When the Telecommunications Act of 1996 deregulated the media, it gave conglomerates permission to own many rather than few media outlets. "So now you can have 700 radio stations," Matsis says. "So that's the landscape of our media now. At one point, you were hearing voices, viewpoints, ideas from hundreds of thousands of different people simply because you couldn't own so many stations. And now over 90 percent of what we hear, watch, and see is owned by six media giants."

Jeffrey Wilson, Lee Barbour, Vikki Matsis, and Thomas Kenney will handle the day-to-day studio operations and maintenance - JONATHAN BONCEK
  • Jonathan Boncek
  • Jeffrey Wilson, Lee Barbour, Vikki Matsis, and Thomas Kenney will handle the day-to-day studio operations and maintenance

So how does the locally produced Ohm Radio get to exist? That's where Prometheus Radio comes in.

Prometheus, a Philadelphia-based organization, goes around the country helping folks set up low-power FM stations. Matsis calls them radio rebels because they fought the FCC — and won. "It was a very David-versus-Goliath kind of dynamic," Matsis says. Prometheus contended that the airwaves are a public utility, and so radio stations — in exchange for serving the public good — should get free use of the airwaves.

That win led to the Community Radio Act of 2011, signed by Obama, which in turn led to what Matsis recalls as an historical opportunity: The FCC allowed nonprofits to apply for a station, but only during a small window of 10 business days. "We prepared for two years, because the FCC was very elusive about the actual date you could apply," she says. "They'd say it was coming in the spring, then, oh, it's coming in the summer. Oh, and then the fall, and they kept doing that." But Prometheus diligently watched for the dates to be announced. "They had people dedicated just to that, because it's so intensive, so time-consuming, and labor-intensive to be an actively engaged citizen," Matsis says.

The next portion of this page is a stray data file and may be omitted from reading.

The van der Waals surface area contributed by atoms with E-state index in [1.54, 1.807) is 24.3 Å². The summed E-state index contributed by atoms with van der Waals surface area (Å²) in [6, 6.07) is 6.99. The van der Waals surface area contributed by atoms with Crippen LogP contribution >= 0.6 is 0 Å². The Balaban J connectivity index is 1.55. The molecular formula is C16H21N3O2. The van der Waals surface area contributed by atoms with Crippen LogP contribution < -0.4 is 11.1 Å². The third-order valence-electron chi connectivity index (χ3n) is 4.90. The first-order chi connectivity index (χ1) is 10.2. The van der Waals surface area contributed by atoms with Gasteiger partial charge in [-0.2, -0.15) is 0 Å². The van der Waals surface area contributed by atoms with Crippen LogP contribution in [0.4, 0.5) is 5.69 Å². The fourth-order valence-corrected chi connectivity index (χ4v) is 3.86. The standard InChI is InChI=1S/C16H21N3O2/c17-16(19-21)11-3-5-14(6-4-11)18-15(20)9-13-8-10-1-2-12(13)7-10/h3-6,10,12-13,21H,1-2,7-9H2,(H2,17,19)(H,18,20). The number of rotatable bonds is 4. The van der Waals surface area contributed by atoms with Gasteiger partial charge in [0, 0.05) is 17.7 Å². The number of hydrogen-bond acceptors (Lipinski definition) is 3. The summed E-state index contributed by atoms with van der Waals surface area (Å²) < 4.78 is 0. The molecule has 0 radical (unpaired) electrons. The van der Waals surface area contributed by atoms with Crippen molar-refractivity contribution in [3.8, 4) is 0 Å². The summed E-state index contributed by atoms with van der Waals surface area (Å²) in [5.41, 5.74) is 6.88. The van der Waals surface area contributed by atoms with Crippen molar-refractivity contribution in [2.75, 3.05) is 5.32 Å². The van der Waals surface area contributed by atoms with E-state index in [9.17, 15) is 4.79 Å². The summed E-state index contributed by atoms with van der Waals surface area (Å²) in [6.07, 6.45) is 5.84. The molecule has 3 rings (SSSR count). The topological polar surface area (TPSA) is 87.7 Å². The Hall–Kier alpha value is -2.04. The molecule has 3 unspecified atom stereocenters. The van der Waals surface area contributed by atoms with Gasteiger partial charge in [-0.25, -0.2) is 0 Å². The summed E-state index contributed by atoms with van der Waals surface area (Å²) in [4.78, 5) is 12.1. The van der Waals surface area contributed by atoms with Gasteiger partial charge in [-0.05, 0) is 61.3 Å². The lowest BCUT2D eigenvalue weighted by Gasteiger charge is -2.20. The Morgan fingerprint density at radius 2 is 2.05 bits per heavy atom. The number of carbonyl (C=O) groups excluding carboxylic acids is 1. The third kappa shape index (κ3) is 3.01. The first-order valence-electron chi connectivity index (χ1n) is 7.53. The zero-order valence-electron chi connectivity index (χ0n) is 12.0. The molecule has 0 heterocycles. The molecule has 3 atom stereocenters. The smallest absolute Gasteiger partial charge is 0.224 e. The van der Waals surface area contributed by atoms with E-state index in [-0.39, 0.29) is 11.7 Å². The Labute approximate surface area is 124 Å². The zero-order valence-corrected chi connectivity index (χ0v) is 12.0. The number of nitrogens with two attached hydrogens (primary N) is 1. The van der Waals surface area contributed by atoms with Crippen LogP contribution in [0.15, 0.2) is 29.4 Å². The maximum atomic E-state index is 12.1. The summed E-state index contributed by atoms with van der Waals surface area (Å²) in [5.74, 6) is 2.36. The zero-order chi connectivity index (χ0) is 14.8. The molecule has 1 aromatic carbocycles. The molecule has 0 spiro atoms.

So when the window opened in 2013, the Ohm crew was ready to jump right through it. Prometheus walked Ohm through everything from getting and receiving a grant to installing the antenna and testing out the radio signal.

The Charleston community pitched in, too. Boyd Stough from helped Ohm navigate the broadcasting software, for example. Ohm raised over $10,000 in a crowdsourcing campaign launched last fall. The Royal American spearheaded the Sweet Corn Cook-off fundraiser earlier this year with Shovels & Rope, SUSTO, the Jazz Artists of Charleston, Jay Clifford, the Obstinate Daughter, Lee Lee's Hot Kitchen, Taco Boy, and Indaco. And in June, Shrimp Records' family throwdown — with surprise guests Jason Isbell and Drivin' N Cryin' — donated a percentage of the door proceeds to the cause.

The diverse, nonpartisan voices of the community will also undoubtedly be a huge part of Ohm Radio's success. The plan's in place: now y'all just have to listen.

Here's how the first days will go:

August 1: Launch

11-12 p.m. "We Love Our Locals" local music hour
12 p.m. "AKA Hearts & Plugs" with Dan McCurry
1 p.m. "Soundboard" by Ary Fun: live, local recordings
2-3 p.m. Matt Clark: local news
3 p.m. "The Jazz Hour"
4 p.m. "The Depth of Birth" by Jivamukti Yoga's Andrea Boyd
5-7 p.m. Marcus Amaker's Mixtape
7-9 p.m. "Dancing in the Dark" with Matt Williams: indie
9 p.m. "Painting Sounds" with J. R. Rivers: neo soul, jazz, and funk
10 p.m.-12 a.m. "Studio Picks" by Ohm's first employees, Thomas Kenney and Jeffrey Wilson: contemporary funk, jazz, dance, and Afrobeat

w/ performances by Joel Hamilton, Stephanie Underhill (11 a.m.), Motown Throwdown (1 p.m.), Multi-Artist Jam (4 p.m.)
The Pour House